Yes_noExcellent!! You have passed all the tests, assessments, interviews and reference checks. You have been patient enough to remain in the process for several weeks, even months… And there it is: the offer letter is in your hand.
Now is the time to sit down, take a deep breath and make up your mind. Will you accept or resign?

I have been in this situation personally.
I have made proposals to join my teams a few dozen times and a thousand times on behalf of my clients.
I have analyzed offers with the people I have helped.
It all comes down to the same thing. Getting a new job is good if:

1. you get a more interesting job in itself,
2. it helps you have a better life.

Most Career Coaches, Recruitment Consultants and HR persons would usually tell you that any of the 2 can be good enough to seize an opportunity.

I really believe you want to have both, to make it worth taking all the risks of changing/joining and to justify all your hard work during the first year in position.

Let’s have a closer look at what qualifies a worthy job proposal.

1. More interesting.
It could be any of the following or, even better, a combination of:
– more responsibilities,
– contributing more/seeing more what is your contribution,
– being closer to the company’s decision-makers,
– getting new skills, gaining experience, developing competences,
– having better prospect for further development,
– bigger teams, maybe?

Don’t just take for granted what the people you met during the selection process told you. Remember: in every recruitment, both sides are trying to sell something. You have shown your ‘better profile’, you have emphasized your qualities… the other party as done the same.
You need to analyze things coldly and rationally by checking facts, making comparisons…
Most of the above criteria can be assessed thanks to the contacts you have made when you networked your way to the offer and before you answer. People who know the company because they are working within or with it will give you tips, info… that will allow you to fairly estimate what you might be getting into.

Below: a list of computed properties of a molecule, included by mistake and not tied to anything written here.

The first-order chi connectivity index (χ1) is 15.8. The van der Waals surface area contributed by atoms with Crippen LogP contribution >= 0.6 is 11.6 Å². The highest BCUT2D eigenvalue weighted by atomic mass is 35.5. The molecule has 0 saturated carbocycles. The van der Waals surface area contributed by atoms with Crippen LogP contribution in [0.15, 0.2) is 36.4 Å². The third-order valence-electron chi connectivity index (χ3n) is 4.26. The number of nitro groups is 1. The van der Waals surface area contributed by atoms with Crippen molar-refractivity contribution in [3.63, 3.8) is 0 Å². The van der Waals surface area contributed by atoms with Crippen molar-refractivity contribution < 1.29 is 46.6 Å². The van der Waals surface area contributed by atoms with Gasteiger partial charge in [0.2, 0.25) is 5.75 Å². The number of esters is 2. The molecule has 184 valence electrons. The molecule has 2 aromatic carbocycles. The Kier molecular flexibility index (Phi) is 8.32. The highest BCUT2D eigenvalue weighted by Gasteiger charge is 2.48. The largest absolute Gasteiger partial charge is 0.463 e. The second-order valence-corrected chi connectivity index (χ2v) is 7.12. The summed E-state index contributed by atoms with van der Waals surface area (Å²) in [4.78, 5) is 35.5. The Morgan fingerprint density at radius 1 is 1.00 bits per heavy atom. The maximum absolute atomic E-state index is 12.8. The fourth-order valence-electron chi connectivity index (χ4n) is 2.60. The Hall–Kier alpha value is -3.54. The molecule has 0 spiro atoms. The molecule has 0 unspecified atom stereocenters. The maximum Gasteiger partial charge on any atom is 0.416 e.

2. Better life.
– less (uncontrollable) stress/pressure,
– better command of your work hours, less wasted time traveling to the office,
– nicer environment of work, from the office to the people you interact with, especially your hierarchy,
– more money.

Again, with some of these item, networking helps getting the truth and the others are simply hard data.

While it is never ‘black or white’, let me try to give you pointers on how to make a decision.

If you are facing an opposition between an item of the first category and one of the second, after having checked they REALLY oppose, I suggest you resign.
Contributing more or having more impact can’t be worth too high a pressure, nor a lesser compensation for instance.

It gets difficult when some conflicts might arise between items of the same category, like: more money but tougher working hours or having to relocate to the middle of nowhere… In that case different people will make different compromises.

Nevertheless, I think I have seen enough to share this: be demanding.
If you want to change and have worked to make it happen, aim for the best! Compromises should only be made on very secondary issues. If this is not the case, then keep on looking! You received one offer, so you will get some more.

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